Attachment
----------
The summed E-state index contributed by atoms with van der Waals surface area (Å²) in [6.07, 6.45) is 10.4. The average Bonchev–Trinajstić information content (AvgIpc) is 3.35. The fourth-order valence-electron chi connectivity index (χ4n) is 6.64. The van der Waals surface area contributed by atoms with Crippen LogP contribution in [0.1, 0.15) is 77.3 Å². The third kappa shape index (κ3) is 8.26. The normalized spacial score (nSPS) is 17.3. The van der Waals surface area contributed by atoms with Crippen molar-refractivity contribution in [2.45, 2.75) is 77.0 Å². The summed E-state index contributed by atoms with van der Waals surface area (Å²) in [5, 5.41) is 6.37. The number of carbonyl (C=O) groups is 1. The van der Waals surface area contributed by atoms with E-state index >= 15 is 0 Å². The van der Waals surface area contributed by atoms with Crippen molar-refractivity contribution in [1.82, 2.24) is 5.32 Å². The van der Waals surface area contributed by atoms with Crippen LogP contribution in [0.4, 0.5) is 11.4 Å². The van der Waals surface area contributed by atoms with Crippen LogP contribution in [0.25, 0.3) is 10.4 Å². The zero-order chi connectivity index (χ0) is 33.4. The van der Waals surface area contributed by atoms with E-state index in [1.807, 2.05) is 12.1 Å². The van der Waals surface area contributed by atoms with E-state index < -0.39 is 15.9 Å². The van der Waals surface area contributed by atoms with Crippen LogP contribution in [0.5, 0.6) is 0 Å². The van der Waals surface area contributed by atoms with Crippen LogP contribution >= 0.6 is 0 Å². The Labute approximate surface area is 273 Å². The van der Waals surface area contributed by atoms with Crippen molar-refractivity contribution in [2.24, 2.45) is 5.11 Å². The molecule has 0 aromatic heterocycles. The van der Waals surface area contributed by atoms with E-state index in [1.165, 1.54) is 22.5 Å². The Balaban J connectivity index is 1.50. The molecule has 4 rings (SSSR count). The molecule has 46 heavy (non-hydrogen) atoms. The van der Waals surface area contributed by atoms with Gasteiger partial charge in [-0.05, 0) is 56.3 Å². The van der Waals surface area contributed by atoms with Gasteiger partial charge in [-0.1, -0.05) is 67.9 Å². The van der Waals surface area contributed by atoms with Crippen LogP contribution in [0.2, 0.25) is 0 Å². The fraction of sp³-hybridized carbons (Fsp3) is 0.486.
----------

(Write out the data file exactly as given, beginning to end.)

The summed E-state index contributed by atoms with van der Waals surface area (Å²) in [6.07, 6.45) is 10.4. The average Bonchev–Trinajstić information content (AvgIpc) is 3.35. The fourth-order valence-electron chi connectivity index (χ4n) is 6.64. The van der Waals surface area contributed by atoms with Crippen LogP contribution in [0.1, 0.15) is 77.3 Å². The third kappa shape index (κ3) is 8.26. The normalized spacial score (nSPS) is 17.3. The van der Waals surface area contributed by atoms with Crippen molar-refractivity contribution in [2.45, 2.75) is 77.0 Å². The summed E-state index contributed by atoms with van der Waals surface area (Å²) in [5, 5.41) is 6.37. The number of carbonyl (C=O) groups is 1. The van der Waals surface area contributed by atoms with E-state index >= 15 is 0 Å². The van der Waals surface area contributed by atoms with Crippen molar-refractivity contribution in [1.82, 2.24) is 5.32 Å². The van der Waals surface area contributed by atoms with Crippen LogP contribution in [0.4, 0.5) is 11.4 Å². The van der Waals surface area contributed by atoms with Crippen LogP contribution in [0.25, 0.3) is 10.4 Å². The zero-order chi connectivity index (χ0) is 33.4. The van der Waals surface area contributed by atoms with E-state index in [1.807, 2.05) is 12.1 Å². The van der Waals surface area contributed by atoms with E-state index < -0.39 is 15.9 Å². The van der Waals surface area contributed by atoms with Crippen LogP contribution in [0.5, 0.6) is 0 Å². The van der Waals surface area contributed by atoms with Crippen LogP contribution >= 0.6 is 0 Å². The Labute approximate surface area is 273 Å². The van der Waals surface area contributed by atoms with Crippen molar-refractivity contribution in [2.24, 2.45) is 5.11 Å². The molecule has 0 aromatic heterocycles. The van der Waals surface area contributed by atoms with E-state index in [1.165, 1.54) is 22.5 Å². The Balaban J connectivity index is 1.50. The molecule has 4 rings (SSSR count). The molecule has 46 heavy (non-hydrogen) atoms. The van der Waals surface area contributed by atoms with Gasteiger partial charge in [-0.05, 0) is 56.3 Å². The van der Waals surface area contributed by atoms with Gasteiger partial charge in [-0.1, -0.05) is 67.9 Å². The van der Waals surface area contributed by atoms with Crippen LogP contribution in [0.2, 0.25) is 0 Å². The fraction of sp³-hybridized carbons (Fsp3) is 0.486.